Modern art: holding a mirror to society, one sculpture at a time

Modern Art: Holding a mirrot to society, one sculpture at a time. Image Credit: Jessica Stockholder

I’ve never been much of an artist. I never doodle. The closest I’ve come to producing art in recent years is calligraphy that a three-year-old Asian girl could top. My knowledge of art history is lacunary, at best. But, art has a way of creeping into other disciplines, and from there jutting into one’s consideration. This article on Czech artist David Černý is inspired by the first of three lectures I recently attended at the University of Chicago. Coming articles will feature the latter two, on Israeli and Palestinian art, and Swiss anti-Muslim propaganda, respectively, under the series umbrella of “Modern art.”


Be Back Later: Artist Maurizio Cattelan’s Final Work

Be Back Later
Walking into the Guggenheim Museum located in Manhattan’s famous “Museum Row” on the upper east side, I came face to face with a horse suspended in mid-air via harness. Startled, I mistook the shape for being living. It was actually taxidermied. “Someone did a thorough job,” I thought inwardly and embarrassed at how my heart was beating quickly. Suddenly, the beating of a toy drum directed my attention upward. Slightly up higher, I saw an automated sculpture of a young boy beating a drum on his lap sporadically. Cocking my head up, I gasped in awe at the seemingly infinite web of what at first glance seemed like unstrategized clutter. From the ground, unidentified images of people, animals, paintings and text passively returned the stare I was exuding. First I was overwhelmed, but then I couldn’t look away. This massive installation seemed to be hanging lifelessly reminiscent of the gallows.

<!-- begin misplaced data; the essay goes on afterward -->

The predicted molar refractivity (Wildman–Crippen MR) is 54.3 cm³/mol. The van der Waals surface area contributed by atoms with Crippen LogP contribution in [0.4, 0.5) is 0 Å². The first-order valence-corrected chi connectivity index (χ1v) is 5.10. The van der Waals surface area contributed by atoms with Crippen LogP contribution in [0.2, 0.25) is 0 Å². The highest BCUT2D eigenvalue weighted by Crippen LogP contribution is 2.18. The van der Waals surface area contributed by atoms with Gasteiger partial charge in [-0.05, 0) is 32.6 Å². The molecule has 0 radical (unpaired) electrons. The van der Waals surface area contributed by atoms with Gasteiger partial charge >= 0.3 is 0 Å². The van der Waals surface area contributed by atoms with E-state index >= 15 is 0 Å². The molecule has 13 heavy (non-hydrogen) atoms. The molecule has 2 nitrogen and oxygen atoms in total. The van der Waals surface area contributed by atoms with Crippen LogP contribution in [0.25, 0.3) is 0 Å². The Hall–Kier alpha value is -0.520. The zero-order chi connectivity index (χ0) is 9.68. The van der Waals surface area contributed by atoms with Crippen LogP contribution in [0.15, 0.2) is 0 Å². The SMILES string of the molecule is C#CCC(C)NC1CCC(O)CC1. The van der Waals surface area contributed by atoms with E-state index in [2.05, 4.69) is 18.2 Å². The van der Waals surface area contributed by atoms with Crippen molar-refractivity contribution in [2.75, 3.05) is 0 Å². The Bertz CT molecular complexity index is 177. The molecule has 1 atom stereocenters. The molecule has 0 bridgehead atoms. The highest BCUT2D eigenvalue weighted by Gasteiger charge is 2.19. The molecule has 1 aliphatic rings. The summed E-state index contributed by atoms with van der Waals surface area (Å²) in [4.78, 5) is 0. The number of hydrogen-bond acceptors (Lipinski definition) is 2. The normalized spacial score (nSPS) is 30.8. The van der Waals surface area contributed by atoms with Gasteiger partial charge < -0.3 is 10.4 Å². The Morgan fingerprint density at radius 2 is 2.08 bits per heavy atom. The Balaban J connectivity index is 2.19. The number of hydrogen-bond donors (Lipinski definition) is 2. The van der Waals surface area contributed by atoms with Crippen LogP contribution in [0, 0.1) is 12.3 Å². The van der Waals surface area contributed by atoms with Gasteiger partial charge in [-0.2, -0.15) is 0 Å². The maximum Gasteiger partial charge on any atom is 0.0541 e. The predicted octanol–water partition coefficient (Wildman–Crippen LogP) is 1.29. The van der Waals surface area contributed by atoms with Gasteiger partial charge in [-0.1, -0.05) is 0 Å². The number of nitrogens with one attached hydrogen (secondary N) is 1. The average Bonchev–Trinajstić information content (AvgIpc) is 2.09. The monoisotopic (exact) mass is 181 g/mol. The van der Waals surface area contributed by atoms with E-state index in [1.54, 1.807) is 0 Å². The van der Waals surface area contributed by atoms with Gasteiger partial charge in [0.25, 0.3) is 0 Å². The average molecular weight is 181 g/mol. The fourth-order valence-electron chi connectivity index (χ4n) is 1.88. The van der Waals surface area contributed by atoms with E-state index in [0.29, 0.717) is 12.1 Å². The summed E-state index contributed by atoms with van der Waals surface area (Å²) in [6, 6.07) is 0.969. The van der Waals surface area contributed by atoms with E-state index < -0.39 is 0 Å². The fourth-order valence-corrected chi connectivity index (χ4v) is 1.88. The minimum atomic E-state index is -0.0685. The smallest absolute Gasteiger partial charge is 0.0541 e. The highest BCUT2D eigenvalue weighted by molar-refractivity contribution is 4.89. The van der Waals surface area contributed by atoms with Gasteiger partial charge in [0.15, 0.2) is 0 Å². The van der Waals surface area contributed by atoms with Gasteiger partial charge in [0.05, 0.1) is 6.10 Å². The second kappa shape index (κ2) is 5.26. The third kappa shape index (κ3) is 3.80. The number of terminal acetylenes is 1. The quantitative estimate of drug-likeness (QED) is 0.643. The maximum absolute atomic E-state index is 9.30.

Page 4 of 41234

Commentary Ticker

  • Google Glass Lets You Take Photos With Your Brain
    July 12, 2014 | 4:02 pm

    If you haven’t heard, electroencephalograms (EEGs) have been getting better. Way better. Artificial limbs and even video game controllers are utilizing the non-invasive brain-wave monitoring method to guide computers by thought. Now English startup This Place has developed a way to bring the technology to Google Glass, allowing Google’s wearable to read your mind. Well, […]